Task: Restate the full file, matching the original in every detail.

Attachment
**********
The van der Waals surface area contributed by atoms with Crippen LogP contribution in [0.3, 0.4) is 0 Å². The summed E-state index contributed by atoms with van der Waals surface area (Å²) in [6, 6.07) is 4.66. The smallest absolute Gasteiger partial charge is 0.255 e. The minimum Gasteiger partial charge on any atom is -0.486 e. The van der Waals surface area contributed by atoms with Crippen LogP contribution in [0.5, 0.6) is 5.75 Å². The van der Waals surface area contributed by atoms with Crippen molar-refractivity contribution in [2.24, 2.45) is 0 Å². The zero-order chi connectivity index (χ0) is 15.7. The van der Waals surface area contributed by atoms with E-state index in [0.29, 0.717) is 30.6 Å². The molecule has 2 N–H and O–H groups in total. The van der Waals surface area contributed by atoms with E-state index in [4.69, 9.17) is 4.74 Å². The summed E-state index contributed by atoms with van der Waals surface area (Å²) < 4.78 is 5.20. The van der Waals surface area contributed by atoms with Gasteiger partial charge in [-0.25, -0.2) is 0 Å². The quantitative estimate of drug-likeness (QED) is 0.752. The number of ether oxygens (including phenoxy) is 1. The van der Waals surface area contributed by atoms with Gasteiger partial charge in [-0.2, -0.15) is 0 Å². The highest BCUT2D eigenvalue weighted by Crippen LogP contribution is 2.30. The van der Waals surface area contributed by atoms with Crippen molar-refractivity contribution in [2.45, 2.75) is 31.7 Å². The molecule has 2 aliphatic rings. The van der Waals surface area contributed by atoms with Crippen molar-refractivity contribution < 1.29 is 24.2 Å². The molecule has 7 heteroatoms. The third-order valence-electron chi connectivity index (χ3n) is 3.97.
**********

The van der Waals surface area contributed by atoms with Crippen LogP contribution in [0.3, 0.4) is 0 Å². The summed E-state index contributed by atoms with van der Waals surface area (Å²) in [6, 6.07) is 4.66. The smallest absolute Gasteiger partial charge is 0.255 e. The minimum Gasteiger partial charge on any atom is -0.486 e. The van der Waals surface area contributed by atoms with Crippen LogP contribution in [0.5, 0.6) is 5.75 Å². The van der Waals surface area contributed by atoms with Crippen molar-refractivity contribution in [2.24, 2.45) is 0 Å². The zero-order chi connectivity index (χ0) is 15.7. The van der Waals surface area contributed by atoms with E-state index in [0.29, 0.717) is 30.6 Å². The molecule has 2 N–H and O–H groups in total. The van der Waals surface area contributed by atoms with E-state index in [4.69, 9.17) is 4.74 Å². The summed E-state index contributed by atoms with van der Waals surface area (Å²) < 4.78 is 5.20. The van der Waals surface area contributed by atoms with Gasteiger partial charge in [-0.25, -0.2) is 0 Å². The quantitative estimate of drug-likeness (QED) is 0.752. The number of ether oxygens (including phenoxy) is 1. The van der Waals surface area contributed by atoms with Gasteiger partial charge in [-0.2, -0.15) is 0 Å². The highest BCUT2D eigenvalue weighted by Crippen LogP contribution is 2.30. The van der Waals surface area contributed by atoms with Crippen molar-refractivity contribution in [2.45, 2.75) is 31.7 Å². The molecule has 2 aliphatic rings. The van der Waals surface area contributed by atoms with Crippen molar-refractivity contribution < 1.29 is 24.2 Å². The molecule has 7 heteroatoms. The third-order valence-electron chi connectivity index (χ3n) is 3.97.